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Searching Market Equilibria under Uncertain Utilities

  • A.V. Kryazhimskii
  • A. Nentjes
  • S. Shibayev
  • A.M. Tarasyev

Our basic model is a noncooperative multi-player game in which the governments of neighboring counties trade emission reductions. We prove the existence of a market equilibrium (combining properties of Pareto and Nash equilibria) and study algorithms of searching a market equilibrium. The algorithms are interpreted as repeated auctions in which the auctioneer has no information on countries' costs and benefits and every government has no information on the costs and benefits of other countries. In each round of the auction, the auctioneer offers individual prices for emission reductions and observes countries' best replies. We consider several auctioneer's policies and provide conditions that guarantee approaching a market equilibrium. From a game-theoretical point of view, the repeated auction describes a process of learning in a noncooperative repeated game with incomplete information.

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Paper provided by International Institute for Applied Systems Analysis in its series Working Papers with number ir98007.

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Date of creation: Feb 1998
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Handle: RePEc:wop:iasawp:ir98007
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  1. Hoel, Michael, 1991. "Global environmental problems: The effects of unilateral actions taken by one country," Journal of Environmental Economics and Management, Elsevier, vol. 20(1), pages 55-70, January.
  2. Drew Fudenberg & David Kreps, 2010. "Learning Mixed Equilibria," Levine's Working Paper Archive 415, David K. Levine.
  3. Chander, Parkash & Tulkens, Henry, 1992. "Theoretical foundations of negotiations and cost sharing in transfrontier pollution problems," European Economic Review, Elsevier, vol. 36(2-3), pages 388-399, April.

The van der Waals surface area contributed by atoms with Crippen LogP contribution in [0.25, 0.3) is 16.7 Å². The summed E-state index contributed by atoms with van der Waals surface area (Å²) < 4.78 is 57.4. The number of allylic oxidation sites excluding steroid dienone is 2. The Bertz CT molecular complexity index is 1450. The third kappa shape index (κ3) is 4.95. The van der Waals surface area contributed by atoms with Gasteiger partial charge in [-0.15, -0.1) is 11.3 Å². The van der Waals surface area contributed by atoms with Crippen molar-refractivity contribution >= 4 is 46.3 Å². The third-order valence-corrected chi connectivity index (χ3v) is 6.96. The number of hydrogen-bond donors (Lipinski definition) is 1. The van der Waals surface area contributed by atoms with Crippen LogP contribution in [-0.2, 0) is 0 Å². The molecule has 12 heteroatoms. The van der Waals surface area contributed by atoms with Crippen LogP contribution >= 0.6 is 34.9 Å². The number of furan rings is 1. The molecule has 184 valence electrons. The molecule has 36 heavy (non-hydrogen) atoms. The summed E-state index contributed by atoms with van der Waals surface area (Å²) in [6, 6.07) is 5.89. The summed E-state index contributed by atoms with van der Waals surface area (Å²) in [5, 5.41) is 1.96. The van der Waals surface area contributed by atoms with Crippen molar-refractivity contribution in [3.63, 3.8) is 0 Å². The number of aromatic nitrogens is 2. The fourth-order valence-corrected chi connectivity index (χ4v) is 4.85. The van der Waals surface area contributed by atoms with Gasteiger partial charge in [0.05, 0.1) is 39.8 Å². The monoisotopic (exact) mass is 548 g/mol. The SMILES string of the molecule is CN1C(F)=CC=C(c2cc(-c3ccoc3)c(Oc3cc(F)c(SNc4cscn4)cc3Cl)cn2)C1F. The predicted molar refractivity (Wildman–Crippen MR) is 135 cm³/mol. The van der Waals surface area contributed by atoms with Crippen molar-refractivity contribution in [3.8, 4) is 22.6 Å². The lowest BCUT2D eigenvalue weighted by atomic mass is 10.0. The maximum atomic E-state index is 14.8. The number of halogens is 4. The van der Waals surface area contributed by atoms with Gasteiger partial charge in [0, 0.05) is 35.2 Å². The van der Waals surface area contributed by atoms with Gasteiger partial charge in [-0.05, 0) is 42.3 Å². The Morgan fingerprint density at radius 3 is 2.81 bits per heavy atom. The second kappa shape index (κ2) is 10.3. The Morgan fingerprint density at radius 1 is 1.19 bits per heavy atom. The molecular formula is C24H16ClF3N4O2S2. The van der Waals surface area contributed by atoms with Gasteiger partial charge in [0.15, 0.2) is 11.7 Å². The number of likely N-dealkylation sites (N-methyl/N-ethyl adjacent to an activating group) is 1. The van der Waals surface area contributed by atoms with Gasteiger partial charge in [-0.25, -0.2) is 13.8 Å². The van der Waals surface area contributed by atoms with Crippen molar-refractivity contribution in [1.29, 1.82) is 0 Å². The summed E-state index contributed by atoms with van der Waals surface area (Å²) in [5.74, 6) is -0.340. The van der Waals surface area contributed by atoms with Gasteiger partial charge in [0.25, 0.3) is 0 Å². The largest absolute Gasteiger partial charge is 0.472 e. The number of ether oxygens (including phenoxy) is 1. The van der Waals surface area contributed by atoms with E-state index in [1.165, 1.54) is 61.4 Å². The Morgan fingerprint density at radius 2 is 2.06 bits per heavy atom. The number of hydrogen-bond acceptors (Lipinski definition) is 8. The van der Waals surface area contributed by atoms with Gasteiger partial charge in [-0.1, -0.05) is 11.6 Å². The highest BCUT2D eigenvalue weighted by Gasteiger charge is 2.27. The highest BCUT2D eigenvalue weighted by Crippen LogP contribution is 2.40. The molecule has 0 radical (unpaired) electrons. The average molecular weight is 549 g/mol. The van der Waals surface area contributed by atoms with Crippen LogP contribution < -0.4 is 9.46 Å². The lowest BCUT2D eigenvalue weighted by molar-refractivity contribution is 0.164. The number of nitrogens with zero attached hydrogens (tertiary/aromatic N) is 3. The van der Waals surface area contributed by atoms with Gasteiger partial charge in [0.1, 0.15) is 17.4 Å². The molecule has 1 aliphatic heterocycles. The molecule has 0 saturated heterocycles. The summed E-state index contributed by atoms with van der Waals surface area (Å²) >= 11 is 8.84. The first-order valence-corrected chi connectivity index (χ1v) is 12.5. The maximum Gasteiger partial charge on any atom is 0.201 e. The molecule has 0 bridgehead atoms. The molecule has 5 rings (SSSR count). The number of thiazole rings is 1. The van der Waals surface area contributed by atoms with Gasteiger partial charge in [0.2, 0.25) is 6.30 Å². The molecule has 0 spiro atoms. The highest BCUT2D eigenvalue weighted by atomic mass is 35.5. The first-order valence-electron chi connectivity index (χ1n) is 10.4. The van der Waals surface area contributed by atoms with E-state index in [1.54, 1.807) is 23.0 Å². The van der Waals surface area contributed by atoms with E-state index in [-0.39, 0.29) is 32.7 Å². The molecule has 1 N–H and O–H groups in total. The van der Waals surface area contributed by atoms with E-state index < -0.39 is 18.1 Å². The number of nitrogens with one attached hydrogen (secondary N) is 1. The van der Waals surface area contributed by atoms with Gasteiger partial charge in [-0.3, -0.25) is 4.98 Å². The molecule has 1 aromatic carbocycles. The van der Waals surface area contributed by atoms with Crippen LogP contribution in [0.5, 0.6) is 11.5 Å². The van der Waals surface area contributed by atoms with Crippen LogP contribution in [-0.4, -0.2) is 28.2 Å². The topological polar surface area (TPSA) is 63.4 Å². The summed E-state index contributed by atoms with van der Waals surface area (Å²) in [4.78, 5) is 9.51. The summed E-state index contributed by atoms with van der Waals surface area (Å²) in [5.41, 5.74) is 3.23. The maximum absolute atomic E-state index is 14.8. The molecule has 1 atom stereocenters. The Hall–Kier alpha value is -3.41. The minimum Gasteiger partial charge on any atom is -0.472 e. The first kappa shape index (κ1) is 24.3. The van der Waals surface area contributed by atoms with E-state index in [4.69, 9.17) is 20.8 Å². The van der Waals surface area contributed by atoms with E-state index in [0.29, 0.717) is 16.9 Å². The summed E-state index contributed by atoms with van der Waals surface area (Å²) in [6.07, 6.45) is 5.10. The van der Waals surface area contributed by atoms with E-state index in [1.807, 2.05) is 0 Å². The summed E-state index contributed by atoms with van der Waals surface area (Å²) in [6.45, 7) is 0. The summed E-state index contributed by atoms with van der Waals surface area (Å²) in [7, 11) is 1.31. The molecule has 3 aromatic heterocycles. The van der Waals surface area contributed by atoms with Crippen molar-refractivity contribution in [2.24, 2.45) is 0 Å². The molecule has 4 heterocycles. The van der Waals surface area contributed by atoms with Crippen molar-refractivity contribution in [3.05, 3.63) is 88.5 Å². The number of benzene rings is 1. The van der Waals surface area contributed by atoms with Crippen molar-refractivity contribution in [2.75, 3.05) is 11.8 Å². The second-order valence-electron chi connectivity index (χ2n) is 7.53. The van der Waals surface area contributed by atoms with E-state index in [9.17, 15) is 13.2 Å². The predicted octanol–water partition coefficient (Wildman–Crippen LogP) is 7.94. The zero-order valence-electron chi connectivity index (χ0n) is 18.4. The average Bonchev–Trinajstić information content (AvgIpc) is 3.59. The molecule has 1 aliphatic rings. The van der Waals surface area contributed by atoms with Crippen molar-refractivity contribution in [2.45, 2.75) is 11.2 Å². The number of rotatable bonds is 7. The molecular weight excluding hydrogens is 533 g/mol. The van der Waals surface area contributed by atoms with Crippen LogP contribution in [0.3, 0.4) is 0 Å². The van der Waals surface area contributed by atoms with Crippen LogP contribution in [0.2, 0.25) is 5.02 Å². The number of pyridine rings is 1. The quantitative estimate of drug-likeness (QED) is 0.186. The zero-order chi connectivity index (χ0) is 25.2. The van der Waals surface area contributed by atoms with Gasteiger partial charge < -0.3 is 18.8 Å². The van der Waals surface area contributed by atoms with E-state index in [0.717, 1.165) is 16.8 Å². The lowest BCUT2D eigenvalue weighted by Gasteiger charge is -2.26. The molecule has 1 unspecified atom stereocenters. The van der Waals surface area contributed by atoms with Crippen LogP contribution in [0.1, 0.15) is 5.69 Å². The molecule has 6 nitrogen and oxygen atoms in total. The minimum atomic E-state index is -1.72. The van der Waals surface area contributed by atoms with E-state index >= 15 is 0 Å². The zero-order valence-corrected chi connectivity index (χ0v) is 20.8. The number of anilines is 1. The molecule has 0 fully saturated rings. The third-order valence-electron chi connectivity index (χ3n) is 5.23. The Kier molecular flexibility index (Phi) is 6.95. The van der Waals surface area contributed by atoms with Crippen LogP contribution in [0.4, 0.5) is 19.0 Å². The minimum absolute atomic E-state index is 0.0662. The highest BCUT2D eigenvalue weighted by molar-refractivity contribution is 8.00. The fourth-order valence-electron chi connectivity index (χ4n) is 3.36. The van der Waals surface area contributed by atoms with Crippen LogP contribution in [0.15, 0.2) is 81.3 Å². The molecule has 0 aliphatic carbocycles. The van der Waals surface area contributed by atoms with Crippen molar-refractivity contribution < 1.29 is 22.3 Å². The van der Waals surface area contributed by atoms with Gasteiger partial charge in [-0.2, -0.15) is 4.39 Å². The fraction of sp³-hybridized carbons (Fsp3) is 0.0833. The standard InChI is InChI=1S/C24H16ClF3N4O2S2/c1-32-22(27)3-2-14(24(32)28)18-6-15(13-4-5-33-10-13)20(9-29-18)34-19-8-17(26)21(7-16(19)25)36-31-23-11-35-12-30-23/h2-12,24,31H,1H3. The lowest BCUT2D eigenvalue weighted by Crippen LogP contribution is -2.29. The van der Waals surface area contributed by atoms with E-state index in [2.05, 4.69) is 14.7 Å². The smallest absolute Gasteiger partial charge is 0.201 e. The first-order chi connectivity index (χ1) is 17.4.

4. Ehtamo, Harri & Hamalainen, Raimo P., 1993. "A cooperative incentive equilibrium for a resource management problem," Journal of Economic Dynamics and Control, Elsevier, vol. 17(4), pages 659-678, July.
  5. A.V. Kryazhimskii & A.M. Tarasyev, 1998. "Equilibrium and Guaranteeing Solutions in Evolutionary Nonzero Sum Games," Working Papers ir98003, International Institute for Applied Systems Analysis.
  6. Maler, Karl-Goran, 1990. "International Environmental Problems," Oxford Review of Economic Policy, Oxford University Press, vol. 6(1), pages 80-108, Spring.
  7. Smale, Steve, 1980. "The Prisoner's Dilemma and Dynamical Systems Associated to Non-Cooperative Games," Econometrica, Econometric Society, vol. 48(7), pages 1617-34, November.
  8. Barrett, Scott, 1994. "Self-Enforcing International Environmental Agreements," Oxford Economic Papers, Oxford University Press, vol. 46(0), pages 878-94, Supplemen.
  9. A. Nentjes, 1994. "Financial Instruments for the Control of Transboundary Pollution," Working Papers wp94024, International Institute for Applied Systems Analysis.
  10. Kaniovski Yuri M. & Young H. Peyton, 1995. "Learning Dynamics in Games with Stochastic Perturbations," Games and Economic Behavior, Elsevier, vol. 11(2), pages 330-363, November.
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